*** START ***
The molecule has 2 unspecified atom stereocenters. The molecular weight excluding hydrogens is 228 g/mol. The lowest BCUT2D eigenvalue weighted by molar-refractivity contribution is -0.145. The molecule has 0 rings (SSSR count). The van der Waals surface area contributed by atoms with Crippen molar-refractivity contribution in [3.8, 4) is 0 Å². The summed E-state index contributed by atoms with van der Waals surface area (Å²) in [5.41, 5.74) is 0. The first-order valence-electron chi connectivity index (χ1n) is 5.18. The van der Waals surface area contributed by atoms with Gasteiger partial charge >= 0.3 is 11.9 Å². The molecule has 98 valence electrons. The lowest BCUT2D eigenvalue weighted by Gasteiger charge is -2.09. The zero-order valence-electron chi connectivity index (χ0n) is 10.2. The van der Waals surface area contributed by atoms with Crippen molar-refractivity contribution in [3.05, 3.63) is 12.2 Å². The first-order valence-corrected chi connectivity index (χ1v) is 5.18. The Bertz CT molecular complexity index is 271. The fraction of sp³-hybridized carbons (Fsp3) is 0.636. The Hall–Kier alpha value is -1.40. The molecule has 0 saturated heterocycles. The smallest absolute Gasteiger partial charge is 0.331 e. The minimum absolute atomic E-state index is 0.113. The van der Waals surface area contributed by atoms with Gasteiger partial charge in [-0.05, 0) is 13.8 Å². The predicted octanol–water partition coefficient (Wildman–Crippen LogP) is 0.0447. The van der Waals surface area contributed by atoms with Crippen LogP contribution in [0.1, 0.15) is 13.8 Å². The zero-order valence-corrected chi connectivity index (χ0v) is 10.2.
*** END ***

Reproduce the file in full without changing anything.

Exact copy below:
The molecule has 2 unspecified atom stereocenters. The molecular weight excluding hydrogens is 228 g/mol. The lowest BCUT2D eigenvalue weighted by molar-refractivity contribution is -0.145. The molecule has 0 rings (SSSR count). The van der Waals surface area contributed by atoms with Crippen molar-refractivity contribution in [3.8, 4) is 0 Å². The summed E-state index contributed by atoms with van der Waals surface area (Å²) in [5.41, 5.74) is 0. The first-order valence-electron chi connectivity index (χ1n) is 5.18. The van der Waals surface area contributed by atoms with Gasteiger partial charge >= 0.3 is 11.9 Å². The molecule has 98 valence electrons. The lowest BCUT2D eigenvalue weighted by Gasteiger charge is -2.09. The zero-order valence-electron chi connectivity index (χ0n) is 10.2. The van der Waals surface area contributed by atoms with Crippen molar-refractivity contribution in [3.05, 3.63) is 12.2 Å². The first-order valence-corrected chi connectivity index (χ1v) is 5.18. The Bertz CT molecular complexity index is 271. The fraction of sp³-hybridized carbons (Fsp3) is 0.636. The Hall–Kier alpha value is -1.40. The molecule has 0 saturated heterocycles. The smallest absolute Gasteiger partial charge is 0.331 e. The minimum absolute atomic E-state index is 0.113. The van der Waals surface area contributed by atoms with Gasteiger partial charge in [-0.05, 0) is 13.8 Å². The predicted octanol–water partition coefficient (Wildman–Crippen LogP) is 0.0447. The van der Waals surface area contributed by atoms with Crippen LogP contribution in [0.1, 0.15) is 13.8 Å². The zero-order valence-corrected chi connectivity index (χ0v) is 10.2.